Trusts and Complex Estate PlanningWhen it comes to estate planning in Minnesota, not everything is black and white. Each estate plan can and should be designed and created based on the person and their unique situation, beliefs and wishes. It takes thought and consideration. Before you begin or update your estate plan, start by reviewing some of the various options available to you and your family.  

Trust vs Will

A trust is a “living, breathing will” according to Attorney Lauren Fink of Maser, Amundson & Boggio. Within a trust, there is the grantor, this person is usually considered the owner of the property; the trustee, who has access and control of the property that is held by the trust; and the beneficiaries, who are entitled to receive the beneficial interest of the property that is held by the trust. 

The difference between a trust and a will is that a trust does not go through the probate process and is effective during your lifetime unlike a will, which takes effect after your death. Additionally, a trustee has the control to manage your property during your life or during any period of incapacity, whereas the person appointed in your will does not. Many individuals have both a trust and a will as part of their estate plan.  A will used with a trust is called a “pour over will” and is used to “catch” any property that may end up in the probate process because it was not retitled to the trust. 

Common Trusts

There are five common trusts you will likely come across in the estate planning process:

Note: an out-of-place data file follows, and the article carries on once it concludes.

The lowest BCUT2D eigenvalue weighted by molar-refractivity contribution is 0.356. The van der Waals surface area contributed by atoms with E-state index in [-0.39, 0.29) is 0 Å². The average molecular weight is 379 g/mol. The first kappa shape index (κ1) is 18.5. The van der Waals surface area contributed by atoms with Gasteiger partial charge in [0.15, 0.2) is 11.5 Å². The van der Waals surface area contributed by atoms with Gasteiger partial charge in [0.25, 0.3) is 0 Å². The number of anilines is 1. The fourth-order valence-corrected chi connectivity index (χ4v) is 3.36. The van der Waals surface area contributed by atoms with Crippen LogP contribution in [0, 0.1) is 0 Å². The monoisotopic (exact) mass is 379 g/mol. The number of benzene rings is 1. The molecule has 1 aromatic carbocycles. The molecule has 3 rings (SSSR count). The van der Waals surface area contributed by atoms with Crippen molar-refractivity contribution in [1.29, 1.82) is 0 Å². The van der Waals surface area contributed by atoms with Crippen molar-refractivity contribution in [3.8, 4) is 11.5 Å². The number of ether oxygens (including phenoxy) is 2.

• Revocable trusts are the most common trusts, and are designed to direct what happens with your property during your life, during any period of incapacity, and after your death. A revocable trust can be altered, amended or revoked.
  • Irrevocable trusts generally may not be changed, especially by the grantor.  These types of trusts may be used for tax planning or asset protection. 
  • Testamentary trusts are created after your death and are frequently used in planning for persons who have children who are still minors. 
  • Special needs trusts and supplemental needs trusts designed to hold assets for individuals with disabilities who may receive government benefits subject to asset limitations. 

Selecting the Right Trust

The laws and regulations surrounding trusts are complex and ever-changing. It is important to understand your purpose and goals in creating a trust, which is why many individuals use a trusted elder law attorney to assist in the process. A trust should be carefully drafted in order to ensure the grantor’s estate planning wishes are carried out and so that the benefits received by any beneficiary are not affected. 

Questions About Your Estate Plan?

Whether you find yourself in a complicated or simple family situation, consider consulting an experienced estate planning law firm to help navigate your options. This is often your first step to discuss your goals and concerns. Keep in mind, there is no “one-size-fits-all” estate plan. With a multitude of tools you can utilize to customize and tailor your estate plan, you will be able to satisfy your specific needs and wishes. 

To learn more about “Trusts and Complex Estate Planning”, watch the below interview with Attorney Lauren Fink.